Twilight and the Takeover '99 Disaster

Written by Black

The Demo Scene, the one and only. With its start in the 80's the Demo Scene became one of the biggest, actually the biggest community to exist underground for quite a long period. But with the 90's there came publicity and people who wanted to earn money from the Demo Scene. The Demo Scene, which originated from the "old" Amiga, has throughout the decade spread over various systems that support pixeled graphics in one way or another. In the demo scene everyone has some name that is chosen by himself. I, Black, have joined the demo scene at its most-probable peak of evolution, and learned to appreciate it in all its glory and untold fame. As in every modern society The Demo Scene is divided into groups, and here comes the history of TWiLiGHT, one of the modern but not so well known groups.

It was the summer of '96 and I had just learned at school what Pascal was. As I didn't get much of the stuff Pascal was about, I asked a friend (later known as KLiMAX) to teach me the basics. But he did more, he taught me the basics, and as he was already then coding a 3d engine, I asked from where he got the knowledge to do graphics and then the most incredible thing happened. I was introduced to the magic of the demo scene. Coding tutorials by OUTLAW, intros from Complex and the pronoun at that time JMagic. By then I still had some weak processor power so I decided to buy a new one, and as I did KLiMAX convinced me to get C++, and so I got WATCOM. As I got a hang to Pascal already, I just ported my code (8bpp mainly) to Watcom, so I learned C in the course of the months. By that time Klimax did a very "nice" 3d engine in C, so there came a need to make the group bigger. KLiMAX was also a composer at that time, but still I asked around for musicians and artists, and at that point I was introduced to the BBS scene, and got the number of the Digital Force BBS Sysoped by MinMax, who had been in the scene for about a year before we came in contact. Then was founded and I also met maLi and GREco, who had been in the scene a couple more years than me, too.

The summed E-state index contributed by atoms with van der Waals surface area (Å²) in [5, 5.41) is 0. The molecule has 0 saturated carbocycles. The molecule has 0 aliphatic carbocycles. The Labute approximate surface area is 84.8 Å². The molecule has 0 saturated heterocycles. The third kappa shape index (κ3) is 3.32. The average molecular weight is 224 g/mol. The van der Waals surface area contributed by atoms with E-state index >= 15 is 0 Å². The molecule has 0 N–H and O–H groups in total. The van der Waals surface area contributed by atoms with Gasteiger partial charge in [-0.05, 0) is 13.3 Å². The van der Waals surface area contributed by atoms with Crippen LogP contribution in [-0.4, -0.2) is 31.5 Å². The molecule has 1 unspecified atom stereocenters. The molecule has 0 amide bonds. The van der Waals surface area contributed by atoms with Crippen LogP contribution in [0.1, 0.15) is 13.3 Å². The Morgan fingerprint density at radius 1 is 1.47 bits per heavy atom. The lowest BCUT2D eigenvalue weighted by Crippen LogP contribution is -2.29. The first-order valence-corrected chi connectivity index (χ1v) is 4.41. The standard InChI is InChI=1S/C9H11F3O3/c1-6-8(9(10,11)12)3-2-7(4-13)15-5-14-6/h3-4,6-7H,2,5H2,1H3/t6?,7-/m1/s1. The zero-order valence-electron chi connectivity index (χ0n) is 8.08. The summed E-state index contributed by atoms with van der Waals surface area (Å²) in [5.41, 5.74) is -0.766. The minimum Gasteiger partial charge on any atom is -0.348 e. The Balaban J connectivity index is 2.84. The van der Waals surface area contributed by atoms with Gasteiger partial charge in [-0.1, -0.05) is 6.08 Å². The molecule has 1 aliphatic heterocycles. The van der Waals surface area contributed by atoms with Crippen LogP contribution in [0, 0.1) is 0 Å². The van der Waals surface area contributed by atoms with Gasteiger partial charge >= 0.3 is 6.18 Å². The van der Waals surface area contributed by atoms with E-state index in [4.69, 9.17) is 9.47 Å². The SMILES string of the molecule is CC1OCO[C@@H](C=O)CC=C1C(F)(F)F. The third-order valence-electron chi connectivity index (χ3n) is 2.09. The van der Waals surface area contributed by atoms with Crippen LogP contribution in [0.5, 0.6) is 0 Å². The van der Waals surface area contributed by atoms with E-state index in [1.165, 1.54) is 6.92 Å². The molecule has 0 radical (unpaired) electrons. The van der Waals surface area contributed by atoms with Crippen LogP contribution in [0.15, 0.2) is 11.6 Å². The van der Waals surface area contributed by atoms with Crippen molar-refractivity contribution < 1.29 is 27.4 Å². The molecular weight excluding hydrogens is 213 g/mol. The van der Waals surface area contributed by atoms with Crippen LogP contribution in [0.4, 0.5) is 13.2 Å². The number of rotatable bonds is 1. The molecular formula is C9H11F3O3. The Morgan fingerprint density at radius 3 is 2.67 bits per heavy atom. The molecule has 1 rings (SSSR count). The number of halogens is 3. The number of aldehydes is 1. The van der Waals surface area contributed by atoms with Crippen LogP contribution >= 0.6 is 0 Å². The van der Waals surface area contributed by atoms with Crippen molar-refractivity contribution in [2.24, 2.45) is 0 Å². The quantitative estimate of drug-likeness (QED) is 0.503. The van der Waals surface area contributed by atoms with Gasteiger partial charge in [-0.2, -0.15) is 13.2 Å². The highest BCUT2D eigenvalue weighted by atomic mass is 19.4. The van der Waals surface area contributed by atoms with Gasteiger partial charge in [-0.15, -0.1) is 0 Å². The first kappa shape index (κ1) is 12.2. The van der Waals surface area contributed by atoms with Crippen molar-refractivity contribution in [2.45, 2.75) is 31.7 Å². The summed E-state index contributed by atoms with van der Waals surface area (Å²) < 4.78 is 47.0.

At the beginning of the new school year, cRAzYp joined TWiLiGHT. He was doing some really mean gfx. Then I heard news of a first Demo Party in Slovenia. By that time a professional composer by the name Trope joined. KLiMAX and I started working on the demo right away without the music or anything. So the demo for ABORT'97 was made in 2 weeks. As we had no idea how to synch the code to the music then, we didn't.

So we went to our first demo party. The party place was very nice. In the compo, maLi took the 1st prize, GREco the second, and we, then under the name of Impulse Connection, won the 3rd prize. Noname by Septic got #4. After the party we got hold on the code of Noname and realized how to synch the demo to the music. Then everything hyped up. We decided to go to Takeover '98 and try our luck there. As we had to finish 3/4 of the demo at the party place, we weren't able to make a very good production. We also had some problems with the disks, so I stole some 1.44's from vic@acme, not knowing who he was. Then our favourite demo was 303 (or was it Square already), well anyway Statix ruled the scene, so we kindly got to watch 303 on the projector, which had the size of a cinema and a sound system worthy of god himself. Nevertheless the compo machine was shit, so our demo moved by slowly. We won #4 out of 9 possible places with Gamma State under the name of Twilight (interestingly, we originally wanted to name it State of Mind as Skal later named his demo for The Party 1998).

After Takeover Twilight took courses in programming and graphical design, but right as the summer came, Twilight became active again. Noname was released in a 5 hour coding compo (promptly it was placed 1st). As the summer went by we started developing a demo for ABORT'98. We finished it just a week before the demo party, and this time it was a real party.

And then the dilemma started. After Twilight had won #1 with HYPNOSE, we reached an ultimate high and the question of continuing came up. The dream of every coder in TWiLiGHT had been to win a demo party, and after that, what should we dream for? We tried if we could do it at TRIP99 again, but as we had only 1 week and no lap tops the demo was half unfinished and we got the 4th place. So the dream of TWiLiGHT fell apart with two notable attempts to save the Future of TWiLiGHT. We decided that TWiLiGHT would now just try to make a goodbye demo for Takeover or not even that. Something was for sure: TWiLiGHT wouldn't last forever, nothing does.